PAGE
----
NRF promotes and invests in the architectural heritage of the Newport community, the traditional building trades, and Doris Duke’s fine and decorative arts collections, for the enjoyment, education and inspiration of all.
As a leader in the preservation of early American architecture, NRF supports research and education in areas directly related to its collections and issues of critical concern to the field of historic preservation.
Tour Doris Duke’s art-filled mansion and enjoy panoramic ocean views from the extensive grounds, designed by Frederick Law Olmsted. Open April to November.
Experience the only museum in the world specializing in 18th-century Newport furniture and related decorative arts.
Explore 40 acres of open space, a tribute to the agrarian heritage of Aquidneck Island. The site is open daily from dawn to dusk for public enjoyment.
Newport Restoration Foundation holds one of the largest collections of period architecture owned by a single organization anywhere in the United States.
Celebrate excellence in historic preservation efforts within the City of Newport, Rhode Island.
Live amidst history by renting one of our many historic properties.
Help us to continue a lived-in legacy by making a contribution to our Annual Fund today.
2009 West Main Road
Originally located at 855 West Main Road, now the site of fast food restaurants and a hotel, the Sweet-Anthony house was moved to Prescott Farm in 1970. This broad-gable roofed 1½ story farmhouse came with much original woodwork intact. It is a good example of simple rural architecture, complete with additions which were made in the 18th and 19th centuries. It is also valuable as an example of a middle-class farm dwelling, a nice counterpoint to the extravagance of the Nichols-Overing House.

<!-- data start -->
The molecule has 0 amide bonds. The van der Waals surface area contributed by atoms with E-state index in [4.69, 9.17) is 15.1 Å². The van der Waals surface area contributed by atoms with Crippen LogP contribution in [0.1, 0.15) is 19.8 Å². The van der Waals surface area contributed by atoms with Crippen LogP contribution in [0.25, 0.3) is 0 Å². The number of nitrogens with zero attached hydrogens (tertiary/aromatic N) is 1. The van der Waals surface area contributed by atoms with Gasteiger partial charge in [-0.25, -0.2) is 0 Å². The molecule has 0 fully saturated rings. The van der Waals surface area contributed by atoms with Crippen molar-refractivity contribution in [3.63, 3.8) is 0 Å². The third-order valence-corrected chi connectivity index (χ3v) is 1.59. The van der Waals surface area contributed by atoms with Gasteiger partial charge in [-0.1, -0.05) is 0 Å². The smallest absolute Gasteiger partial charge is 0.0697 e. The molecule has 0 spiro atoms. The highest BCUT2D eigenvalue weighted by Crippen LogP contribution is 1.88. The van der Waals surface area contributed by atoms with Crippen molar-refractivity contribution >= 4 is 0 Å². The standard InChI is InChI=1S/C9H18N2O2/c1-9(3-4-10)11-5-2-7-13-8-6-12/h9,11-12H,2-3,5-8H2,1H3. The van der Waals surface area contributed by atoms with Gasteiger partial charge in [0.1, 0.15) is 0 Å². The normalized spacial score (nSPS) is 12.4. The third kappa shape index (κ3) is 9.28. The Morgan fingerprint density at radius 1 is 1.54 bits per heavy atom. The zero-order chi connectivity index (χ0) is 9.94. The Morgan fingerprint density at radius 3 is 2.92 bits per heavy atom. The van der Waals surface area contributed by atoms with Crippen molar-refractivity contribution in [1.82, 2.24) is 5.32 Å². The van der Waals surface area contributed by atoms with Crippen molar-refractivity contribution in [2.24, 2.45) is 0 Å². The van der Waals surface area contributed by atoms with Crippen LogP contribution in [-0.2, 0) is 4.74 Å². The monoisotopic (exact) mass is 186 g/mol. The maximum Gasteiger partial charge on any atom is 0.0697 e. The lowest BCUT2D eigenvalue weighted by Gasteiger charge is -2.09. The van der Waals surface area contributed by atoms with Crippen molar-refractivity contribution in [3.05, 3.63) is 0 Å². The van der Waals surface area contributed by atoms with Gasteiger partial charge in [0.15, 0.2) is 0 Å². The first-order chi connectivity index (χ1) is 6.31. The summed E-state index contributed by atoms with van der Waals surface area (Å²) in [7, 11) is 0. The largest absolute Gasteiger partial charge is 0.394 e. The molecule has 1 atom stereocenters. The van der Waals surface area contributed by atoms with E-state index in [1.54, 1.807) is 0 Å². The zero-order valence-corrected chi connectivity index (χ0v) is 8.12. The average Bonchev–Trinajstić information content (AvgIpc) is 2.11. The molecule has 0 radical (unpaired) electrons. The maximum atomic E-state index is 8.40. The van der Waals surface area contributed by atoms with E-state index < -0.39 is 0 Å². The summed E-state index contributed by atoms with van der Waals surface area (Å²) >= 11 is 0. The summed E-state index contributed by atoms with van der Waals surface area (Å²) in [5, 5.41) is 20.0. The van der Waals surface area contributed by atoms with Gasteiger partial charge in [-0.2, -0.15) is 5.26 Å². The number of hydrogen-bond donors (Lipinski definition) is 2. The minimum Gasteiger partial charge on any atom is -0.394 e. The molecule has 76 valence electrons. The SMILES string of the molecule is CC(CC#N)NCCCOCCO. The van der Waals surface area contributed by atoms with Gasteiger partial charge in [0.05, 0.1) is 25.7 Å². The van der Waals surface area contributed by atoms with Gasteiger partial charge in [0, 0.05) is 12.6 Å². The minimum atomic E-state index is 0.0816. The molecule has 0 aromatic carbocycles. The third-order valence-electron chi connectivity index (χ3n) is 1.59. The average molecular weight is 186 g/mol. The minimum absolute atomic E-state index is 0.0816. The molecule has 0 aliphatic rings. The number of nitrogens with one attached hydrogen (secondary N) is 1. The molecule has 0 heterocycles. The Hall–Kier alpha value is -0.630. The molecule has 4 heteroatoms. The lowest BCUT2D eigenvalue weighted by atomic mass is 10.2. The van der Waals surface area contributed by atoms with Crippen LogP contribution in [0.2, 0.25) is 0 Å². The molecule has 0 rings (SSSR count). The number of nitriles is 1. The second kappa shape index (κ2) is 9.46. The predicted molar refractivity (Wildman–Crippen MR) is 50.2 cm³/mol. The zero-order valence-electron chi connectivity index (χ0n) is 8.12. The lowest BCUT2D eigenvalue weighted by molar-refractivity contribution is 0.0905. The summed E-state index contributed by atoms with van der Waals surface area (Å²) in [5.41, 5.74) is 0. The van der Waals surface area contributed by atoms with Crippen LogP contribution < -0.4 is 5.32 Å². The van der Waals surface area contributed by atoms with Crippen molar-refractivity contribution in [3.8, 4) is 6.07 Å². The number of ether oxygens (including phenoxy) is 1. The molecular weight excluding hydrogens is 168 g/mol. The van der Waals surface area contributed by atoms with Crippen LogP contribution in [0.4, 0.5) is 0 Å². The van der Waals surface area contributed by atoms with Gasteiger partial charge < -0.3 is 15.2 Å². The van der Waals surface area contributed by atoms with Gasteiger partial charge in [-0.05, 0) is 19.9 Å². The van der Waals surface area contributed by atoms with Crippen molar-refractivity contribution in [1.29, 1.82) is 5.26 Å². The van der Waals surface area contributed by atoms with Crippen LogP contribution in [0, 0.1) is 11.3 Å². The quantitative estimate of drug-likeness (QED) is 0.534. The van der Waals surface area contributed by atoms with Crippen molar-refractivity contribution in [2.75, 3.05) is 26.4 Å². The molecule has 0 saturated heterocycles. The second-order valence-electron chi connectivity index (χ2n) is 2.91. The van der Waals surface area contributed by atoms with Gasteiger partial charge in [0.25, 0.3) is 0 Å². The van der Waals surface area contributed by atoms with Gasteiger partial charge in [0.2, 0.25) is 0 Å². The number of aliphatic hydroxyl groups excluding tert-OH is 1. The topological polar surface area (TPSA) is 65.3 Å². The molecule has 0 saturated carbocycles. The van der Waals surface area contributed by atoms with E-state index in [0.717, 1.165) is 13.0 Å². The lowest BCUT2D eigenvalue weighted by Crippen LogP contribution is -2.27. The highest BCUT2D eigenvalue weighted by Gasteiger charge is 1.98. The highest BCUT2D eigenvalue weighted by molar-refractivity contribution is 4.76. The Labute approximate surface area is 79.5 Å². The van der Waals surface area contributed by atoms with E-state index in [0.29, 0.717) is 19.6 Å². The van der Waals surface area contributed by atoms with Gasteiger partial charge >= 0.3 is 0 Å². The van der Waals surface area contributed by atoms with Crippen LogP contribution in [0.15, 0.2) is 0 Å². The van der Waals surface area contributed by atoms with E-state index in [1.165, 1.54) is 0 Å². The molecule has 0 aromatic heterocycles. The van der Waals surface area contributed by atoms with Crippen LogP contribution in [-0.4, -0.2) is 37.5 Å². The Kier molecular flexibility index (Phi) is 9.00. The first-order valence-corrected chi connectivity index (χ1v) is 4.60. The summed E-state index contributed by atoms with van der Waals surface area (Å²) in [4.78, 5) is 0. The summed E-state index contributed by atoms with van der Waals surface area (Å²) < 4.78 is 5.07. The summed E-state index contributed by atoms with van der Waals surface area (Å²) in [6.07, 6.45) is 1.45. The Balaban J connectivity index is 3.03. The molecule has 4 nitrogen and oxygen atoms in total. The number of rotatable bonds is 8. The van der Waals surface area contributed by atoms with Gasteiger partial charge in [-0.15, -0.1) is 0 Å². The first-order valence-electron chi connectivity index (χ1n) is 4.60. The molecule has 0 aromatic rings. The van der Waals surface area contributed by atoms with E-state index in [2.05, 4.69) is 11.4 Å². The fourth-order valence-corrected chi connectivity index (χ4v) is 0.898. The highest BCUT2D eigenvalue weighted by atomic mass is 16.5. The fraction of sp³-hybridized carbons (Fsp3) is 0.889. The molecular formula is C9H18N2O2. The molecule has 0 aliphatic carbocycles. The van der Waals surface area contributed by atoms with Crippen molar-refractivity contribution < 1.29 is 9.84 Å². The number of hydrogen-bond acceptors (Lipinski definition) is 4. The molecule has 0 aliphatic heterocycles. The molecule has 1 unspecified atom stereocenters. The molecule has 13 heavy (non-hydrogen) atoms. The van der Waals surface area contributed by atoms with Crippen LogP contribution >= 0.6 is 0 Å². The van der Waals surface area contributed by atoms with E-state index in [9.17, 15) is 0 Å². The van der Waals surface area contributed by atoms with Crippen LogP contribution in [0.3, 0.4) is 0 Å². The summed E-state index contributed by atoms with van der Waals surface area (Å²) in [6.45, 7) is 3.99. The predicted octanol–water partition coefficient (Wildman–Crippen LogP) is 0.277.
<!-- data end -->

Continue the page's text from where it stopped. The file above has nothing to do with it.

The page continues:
Not much is known about the house prior to its purchase by NRF. The house dates to c. 1730 although the first definitive record of the building is not until 1786. The Anthony family is recorded as having lived in the house from 1786 until 1918 when Joseph S. Anthony left the property to his son-in-law Thomas J. Sweet. It is this transition in ownership that inspired NRF to refer to the house as the Sweet-Anthony House.
The property has been used for a number of different functions by NRF. Initially it was used as living quarters for a farm caretaker and later was used to house NRF staff, interns, an artist-in-residence and is now part of NRF's unique tenant steward program and rented as a private property.
Photo of the house before restoration. Originally located at 855 West Main Road, now the site of fast food restaurants and a hotel, the Sweet-Anthony house was moved to Prescott Farm in 1970.